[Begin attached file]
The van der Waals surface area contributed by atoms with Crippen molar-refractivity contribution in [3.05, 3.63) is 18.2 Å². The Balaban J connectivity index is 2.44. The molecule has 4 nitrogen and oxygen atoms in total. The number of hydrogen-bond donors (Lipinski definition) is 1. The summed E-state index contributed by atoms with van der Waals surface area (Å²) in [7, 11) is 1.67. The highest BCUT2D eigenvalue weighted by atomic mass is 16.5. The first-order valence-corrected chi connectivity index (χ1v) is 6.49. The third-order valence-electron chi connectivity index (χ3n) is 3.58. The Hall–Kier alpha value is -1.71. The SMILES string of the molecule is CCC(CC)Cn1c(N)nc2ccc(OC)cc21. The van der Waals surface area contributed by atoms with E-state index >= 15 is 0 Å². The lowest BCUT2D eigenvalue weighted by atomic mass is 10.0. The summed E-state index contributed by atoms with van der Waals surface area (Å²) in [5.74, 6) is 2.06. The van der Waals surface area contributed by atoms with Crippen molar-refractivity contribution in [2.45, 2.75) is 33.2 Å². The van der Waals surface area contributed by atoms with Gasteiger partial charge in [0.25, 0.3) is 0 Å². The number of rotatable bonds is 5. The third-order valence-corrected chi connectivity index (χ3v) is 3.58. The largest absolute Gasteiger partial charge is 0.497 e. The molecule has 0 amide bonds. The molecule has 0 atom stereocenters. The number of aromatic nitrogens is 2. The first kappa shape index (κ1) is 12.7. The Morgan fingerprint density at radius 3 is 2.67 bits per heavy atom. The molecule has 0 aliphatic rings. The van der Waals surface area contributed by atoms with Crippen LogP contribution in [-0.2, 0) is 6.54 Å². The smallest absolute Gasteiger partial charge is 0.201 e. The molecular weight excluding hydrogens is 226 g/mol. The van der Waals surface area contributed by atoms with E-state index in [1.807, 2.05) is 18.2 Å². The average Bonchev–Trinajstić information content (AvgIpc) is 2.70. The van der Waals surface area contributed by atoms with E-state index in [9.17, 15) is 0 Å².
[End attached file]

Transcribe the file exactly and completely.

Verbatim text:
The van der Waals surface area contributed by atoms with Crippen molar-refractivity contribution in [3.05, 3.63) is 18.2 Å². The Balaban J connectivity index is 2.44. The molecule has 4 nitrogen and oxygen atoms in total. The number of hydrogen-bond donors (Lipinski definition) is 1. The summed E-state index contributed by atoms with van der Waals surface area (Å²) in [7, 11) is 1.67. The highest BCUT2D eigenvalue weighted by atomic mass is 16.5. The first-order valence-corrected chi connectivity index (χ1v) is 6.49. The third-order valence-electron chi connectivity index (χ3n) is 3.58. The Hall–Kier alpha value is -1.71. The SMILES string of the molecule is CCC(CC)Cn1c(N)nc2ccc(OC)cc21. The van der Waals surface area contributed by atoms with E-state index >= 15 is 0 Å². The lowest BCUT2D eigenvalue weighted by atomic mass is 10.0. The summed E-state index contributed by atoms with van der Waals surface area (Å²) in [5.74, 6) is 2.06. The van der Waals surface area contributed by atoms with Crippen molar-refractivity contribution in [2.45, 2.75) is 33.2 Å². The van der Waals surface area contributed by atoms with Gasteiger partial charge in [0.25, 0.3) is 0 Å². The number of rotatable bonds is 5. The third-order valence-corrected chi connectivity index (χ3v) is 3.58. The largest absolute Gasteiger partial charge is 0.497 e. The molecule has 0 amide bonds. The molecule has 0 atom stereocenters. The number of aromatic nitrogens is 2. The first kappa shape index (κ1) is 12.7. The Morgan fingerprint density at radius 3 is 2.67 bits per heavy atom. The molecule has 0 aliphatic rings. The van der Waals surface area contributed by atoms with Crippen LogP contribution in [-0.2, 0) is 6.54 Å². The smallest absolute Gasteiger partial charge is 0.201 e. The molecular weight excluding hydrogens is 226 g/mol. The van der Waals surface area contributed by atoms with E-state index in [1.807, 2.05) is 18.2 Å². The average Bonchev–Trinajstić information content (AvgIpc) is 2.70. The van der Waals surface area contributed by atoms with E-state index in [9.17, 15) is 0 Å².